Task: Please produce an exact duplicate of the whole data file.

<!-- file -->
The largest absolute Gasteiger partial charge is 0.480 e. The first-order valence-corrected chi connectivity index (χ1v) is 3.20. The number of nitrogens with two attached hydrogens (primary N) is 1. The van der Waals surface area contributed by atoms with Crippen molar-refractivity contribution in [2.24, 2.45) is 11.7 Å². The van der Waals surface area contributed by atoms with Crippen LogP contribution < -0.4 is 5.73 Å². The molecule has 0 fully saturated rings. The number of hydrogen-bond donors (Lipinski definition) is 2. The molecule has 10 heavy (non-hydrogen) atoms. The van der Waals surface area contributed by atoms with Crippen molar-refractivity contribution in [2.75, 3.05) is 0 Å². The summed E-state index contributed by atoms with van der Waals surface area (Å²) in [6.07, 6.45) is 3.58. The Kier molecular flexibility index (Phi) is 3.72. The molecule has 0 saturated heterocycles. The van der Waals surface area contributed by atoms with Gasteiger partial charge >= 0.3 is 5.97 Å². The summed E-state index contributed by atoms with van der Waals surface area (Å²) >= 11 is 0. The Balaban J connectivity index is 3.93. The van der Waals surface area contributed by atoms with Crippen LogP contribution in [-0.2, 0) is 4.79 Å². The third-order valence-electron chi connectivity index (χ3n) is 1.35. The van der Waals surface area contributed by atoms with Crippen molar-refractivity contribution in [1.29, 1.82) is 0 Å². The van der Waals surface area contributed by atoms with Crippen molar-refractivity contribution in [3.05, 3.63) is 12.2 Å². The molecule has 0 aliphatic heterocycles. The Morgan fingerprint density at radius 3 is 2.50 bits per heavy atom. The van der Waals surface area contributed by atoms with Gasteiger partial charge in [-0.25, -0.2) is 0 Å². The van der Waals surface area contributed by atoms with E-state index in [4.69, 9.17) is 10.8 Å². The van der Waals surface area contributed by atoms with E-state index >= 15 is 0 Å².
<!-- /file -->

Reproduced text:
The largest absolute Gasteiger partial charge is 0.480 e. The first-order valence-corrected chi connectivity index (χ1v) is 3.20. The number of nitrogens with two attached hydrogens (primary N) is 1. The van der Waals surface area contributed by atoms with Crippen molar-refractivity contribution in [2.24, 2.45) is 11.7 Å². The van der Waals surface area contributed by atoms with Crippen LogP contribution < -0.4 is 5.73 Å². The molecule has 0 fully saturated rings. The number of hydrogen-bond donors (Lipinski definition) is 2. The molecule has 10 heavy (non-hydrogen) atoms. The van der Waals surface area contributed by atoms with Crippen molar-refractivity contribution in [2.75, 3.05) is 0 Å². The summed E-state index contributed by atoms with van der Waals surface area (Å²) in [6.07, 6.45) is 3.58. The Kier molecular flexibility index (Phi) is 3.72. The molecule has 0 saturated heterocycles. The van der Waals surface area contributed by atoms with Gasteiger partial charge >= 0.3 is 5.97 Å². The summed E-state index contributed by atoms with van der Waals surface area (Å²) >= 11 is 0. The Balaban J connectivity index is 3.93. The van der Waals surface area contributed by atoms with Crippen LogP contribution in [-0.2, 0) is 4.79 Å². The third-order valence-electron chi connectivity index (χ3n) is 1.35. The van der Waals surface area contributed by atoms with Crippen molar-refractivity contribution in [1.29, 1.82) is 0 Å². The van der Waals surface area contributed by atoms with Crippen molar-refractivity contribution in [3.05, 3.63) is 12.2 Å². The molecule has 0 aliphatic heterocycles. The Morgan fingerprint density at radius 3 is 2.50 bits per heavy atom. The van der Waals surface area contributed by atoms with Gasteiger partial charge in [-0.25, -0.2) is 0 Å². The van der Waals surface area contributed by atoms with E-state index in [4.69, 9.17) is 10.8 Å². The van der Waals surface area contributed by atoms with E-state index >= 15 is 0 Å².